uuencode - Linux


uuencode is a Linux utility used to encode binary files into ASCII text format, primarily for transmission over networks or inclusion in emails where binary data may not be readily supported. This encoding ensures that the binary data can arrive intact without corruption from systems that might not properly interpret binary data.


The basic syntax of the uuencode command is:

uuencode [options] [sourcefile] [remotefile]
  • sourcefile: Specifies the file to encode. If no file is given or if - is used, uuencode reads from standard input.
  • remotefile: Indicates the name that should be used when the file is decoded on the remote system. This does not affect the name of the output file when encoding.


uuencode does not come with a wide array of options as its functionality is specifically focused. Here are the most common flags:

  • -m: Use Base64 encoding instead of the traditional uuencode format. This is newer and more robust, and it is preferred for compatibility with modern systems.
  • --help: Displays the help message and exits.
  • --version: Outputs version information and exits.


  1. Basic Encoding

    uuencode originalfile.txt encodedfile.txt > encodedfile.uue

    This command encodes ‘originalfile.txt’, naming it ‘encodedfile.txt’ in the output, and redirects the encoded contents to ‘encodedfile.uue’.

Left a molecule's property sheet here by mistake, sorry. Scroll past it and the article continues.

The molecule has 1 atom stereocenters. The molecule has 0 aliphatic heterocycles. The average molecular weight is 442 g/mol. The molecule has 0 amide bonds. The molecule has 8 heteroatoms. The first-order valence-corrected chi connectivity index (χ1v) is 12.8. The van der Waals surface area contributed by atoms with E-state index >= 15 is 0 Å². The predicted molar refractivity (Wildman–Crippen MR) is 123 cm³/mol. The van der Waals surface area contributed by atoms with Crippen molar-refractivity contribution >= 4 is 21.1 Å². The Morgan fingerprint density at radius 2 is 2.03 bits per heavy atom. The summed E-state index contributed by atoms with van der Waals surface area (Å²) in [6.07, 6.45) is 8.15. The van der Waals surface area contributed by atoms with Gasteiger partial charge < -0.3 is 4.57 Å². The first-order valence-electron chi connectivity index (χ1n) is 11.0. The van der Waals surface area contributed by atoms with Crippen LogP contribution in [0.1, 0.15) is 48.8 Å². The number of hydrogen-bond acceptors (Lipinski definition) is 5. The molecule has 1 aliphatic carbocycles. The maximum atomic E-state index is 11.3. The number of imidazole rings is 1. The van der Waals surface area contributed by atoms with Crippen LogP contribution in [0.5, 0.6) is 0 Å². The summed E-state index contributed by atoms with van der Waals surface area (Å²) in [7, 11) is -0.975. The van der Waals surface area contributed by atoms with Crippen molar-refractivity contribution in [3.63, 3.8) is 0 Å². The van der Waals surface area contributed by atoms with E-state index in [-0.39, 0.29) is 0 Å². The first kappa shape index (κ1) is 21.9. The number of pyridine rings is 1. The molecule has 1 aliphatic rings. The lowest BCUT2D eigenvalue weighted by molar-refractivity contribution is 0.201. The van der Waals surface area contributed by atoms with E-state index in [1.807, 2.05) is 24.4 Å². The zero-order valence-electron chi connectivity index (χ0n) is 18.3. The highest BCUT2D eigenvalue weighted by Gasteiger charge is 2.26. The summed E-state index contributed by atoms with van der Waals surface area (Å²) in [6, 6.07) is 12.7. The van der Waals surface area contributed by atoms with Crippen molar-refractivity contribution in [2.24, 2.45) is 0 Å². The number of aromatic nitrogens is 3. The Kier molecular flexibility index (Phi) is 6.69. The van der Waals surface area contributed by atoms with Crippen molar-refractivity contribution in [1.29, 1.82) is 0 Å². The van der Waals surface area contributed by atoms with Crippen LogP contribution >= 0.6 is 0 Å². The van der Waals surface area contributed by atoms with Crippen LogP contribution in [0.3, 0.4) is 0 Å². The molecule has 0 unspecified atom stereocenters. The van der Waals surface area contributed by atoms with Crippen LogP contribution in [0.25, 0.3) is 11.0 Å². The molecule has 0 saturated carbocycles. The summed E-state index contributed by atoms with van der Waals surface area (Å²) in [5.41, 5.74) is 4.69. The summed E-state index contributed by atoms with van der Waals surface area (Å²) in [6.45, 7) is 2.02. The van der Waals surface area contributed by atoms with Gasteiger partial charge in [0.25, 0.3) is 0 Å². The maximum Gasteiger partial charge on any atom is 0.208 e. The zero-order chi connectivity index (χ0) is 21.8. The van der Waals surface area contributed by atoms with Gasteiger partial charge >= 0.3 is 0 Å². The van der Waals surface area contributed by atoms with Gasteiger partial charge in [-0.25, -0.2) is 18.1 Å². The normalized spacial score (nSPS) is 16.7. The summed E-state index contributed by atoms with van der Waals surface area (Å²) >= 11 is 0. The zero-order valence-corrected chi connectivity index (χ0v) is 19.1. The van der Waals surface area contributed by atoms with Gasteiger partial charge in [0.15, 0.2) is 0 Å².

2. Encoding from Standard Input

    cat originalfile.txt | uuencode - encodedfile.txt > encodedfile.uue

    Here, the input is piped from cat and uuencode reads from standard input, encoding the data and outputting to ‘encodedfile.uue’.

  3. Using Base64 Encoding

    uuencode -m originalfile.txt encodedfile.txt > encodedfile.b64

    This example uses Base64 encoding for the file, which might be more suitable for certain modern email systems or web applications.

Common Issues

  • Output to Terminal: A common error is failing to redirect the output to a file, which results in the encoded data being dumped to the terminal.
  • Incorrect Filename on Decoding: Ensure accurate ‘remotefile’ naming, as mismatches can cause confusion or errors during decoding.


uuencode can be integrated into shell scripts or combined with mailing utilities to automate the sending of attachments. Here’s an example using mailx:

uuencode report.pdf report.pdf | mailx -s "Monthly Report" user@example.com

This script encodes ‘report.pdf’ and pipes it directly into mailx to send it as an email attachment.

  • uudecode: Decodes encoded files. It’s the counterpart to uuencode.
  • base64: Can encode/decode data using the Base64 encoding scheme, similar to uuencode -m.

For further reading and more advanced usage scenarios, you might consult more detailed documentation available on Linux man pages or online Linux command resources.